The so-called holy minimalists are represented by Arvo Pärt, whose Johannespassion and Magnificat have received regular performances; John Tavener (Song for Athene) and Henryk Górecki (Totus Tuus) share this label. American minimalism and post minimalism are represented by Steve Reich's The Desert Music, choral excerpts from Philip Glass's Einstein on the Beach and John Adams' The Death of Klinghoffer, and David Lang's Pulitzer Prize-winning Little Match Girl Passion.

A choir of more than 30,000 participants performing to an audience of 80,000 on the 25th Estonian Song Festival
At the turn of the 21st century, choral music has received a resurgence of interest partly due to a renewed interest in accessible choral idioms.[citation needed] Multi-cultural influences are found in Osvaldo Golijov's St. Mark Passion, which melds the Bach-style passion form with Latin American street music, and Chen Yi's Chinese Myths Cantata melds atonal idioms with traditional Chinese melodies played on traditional Chinese instruments. Some composers began to earn their reputation based foremost on their choral output, including the highly popular John Rutter and Eric Whitacre. The large scale dramatic works of Karl Jenkins seem to hearken back to the theatricality of Orff, and the music of James MacMillan continues the tradition of boundary-pushing choral works from the United Kingdom begun by Britten, Walton, and Leighton. Meanwhile, composers such as John Williams, known primarily for film scores, and prominent concert orchestral composers such as Augusta Read Thomas, Sofia Gubaidulina, Aaron Jay Kernis, and Thomas Adès also contribute vital additions to the choral repertoire.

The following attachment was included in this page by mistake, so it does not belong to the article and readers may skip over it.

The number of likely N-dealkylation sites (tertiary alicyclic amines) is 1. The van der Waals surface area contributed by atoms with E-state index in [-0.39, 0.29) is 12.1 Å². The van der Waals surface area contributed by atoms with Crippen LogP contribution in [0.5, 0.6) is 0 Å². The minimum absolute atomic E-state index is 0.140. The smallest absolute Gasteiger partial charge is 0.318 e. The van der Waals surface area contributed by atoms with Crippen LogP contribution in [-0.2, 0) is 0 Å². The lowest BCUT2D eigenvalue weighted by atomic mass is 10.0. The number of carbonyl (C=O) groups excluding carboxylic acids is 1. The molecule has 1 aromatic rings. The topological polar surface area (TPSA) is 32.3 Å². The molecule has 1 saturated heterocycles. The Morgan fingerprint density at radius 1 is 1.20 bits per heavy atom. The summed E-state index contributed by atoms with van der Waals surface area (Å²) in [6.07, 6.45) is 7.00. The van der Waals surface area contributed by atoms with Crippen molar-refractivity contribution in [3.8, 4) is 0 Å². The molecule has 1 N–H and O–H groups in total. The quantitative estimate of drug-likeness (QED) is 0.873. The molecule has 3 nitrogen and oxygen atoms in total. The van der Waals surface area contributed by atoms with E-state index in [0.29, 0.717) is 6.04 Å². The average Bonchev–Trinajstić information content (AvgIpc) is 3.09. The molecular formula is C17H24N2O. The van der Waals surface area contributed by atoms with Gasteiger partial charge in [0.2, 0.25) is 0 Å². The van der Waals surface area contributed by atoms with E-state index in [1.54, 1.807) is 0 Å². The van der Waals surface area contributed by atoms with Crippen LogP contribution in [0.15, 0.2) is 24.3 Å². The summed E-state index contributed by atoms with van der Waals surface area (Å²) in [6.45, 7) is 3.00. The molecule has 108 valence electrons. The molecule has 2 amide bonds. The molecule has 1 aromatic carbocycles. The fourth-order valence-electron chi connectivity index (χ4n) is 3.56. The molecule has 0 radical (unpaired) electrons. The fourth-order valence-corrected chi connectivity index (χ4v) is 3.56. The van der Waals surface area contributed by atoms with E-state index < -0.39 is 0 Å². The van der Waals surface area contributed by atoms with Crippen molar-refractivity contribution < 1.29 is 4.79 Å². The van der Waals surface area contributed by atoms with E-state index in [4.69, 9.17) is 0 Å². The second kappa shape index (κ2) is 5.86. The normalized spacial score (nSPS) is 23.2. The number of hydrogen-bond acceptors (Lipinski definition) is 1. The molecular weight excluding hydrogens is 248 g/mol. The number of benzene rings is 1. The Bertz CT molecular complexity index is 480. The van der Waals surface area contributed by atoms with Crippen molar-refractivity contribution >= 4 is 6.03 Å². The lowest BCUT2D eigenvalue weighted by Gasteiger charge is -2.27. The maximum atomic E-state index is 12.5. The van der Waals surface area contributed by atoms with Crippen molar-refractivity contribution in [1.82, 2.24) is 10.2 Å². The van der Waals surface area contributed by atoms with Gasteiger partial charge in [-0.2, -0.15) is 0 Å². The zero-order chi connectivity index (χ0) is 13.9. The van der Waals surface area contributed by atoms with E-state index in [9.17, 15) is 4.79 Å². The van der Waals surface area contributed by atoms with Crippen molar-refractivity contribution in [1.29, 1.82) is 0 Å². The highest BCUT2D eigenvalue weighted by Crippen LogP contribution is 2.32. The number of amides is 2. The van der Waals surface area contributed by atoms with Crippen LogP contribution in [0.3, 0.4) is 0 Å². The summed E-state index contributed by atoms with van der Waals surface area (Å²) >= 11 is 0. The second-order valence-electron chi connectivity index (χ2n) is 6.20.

A number of traditions originating outside of classical concert music have enriched the choral repertoire as well as provided new outlets to composers: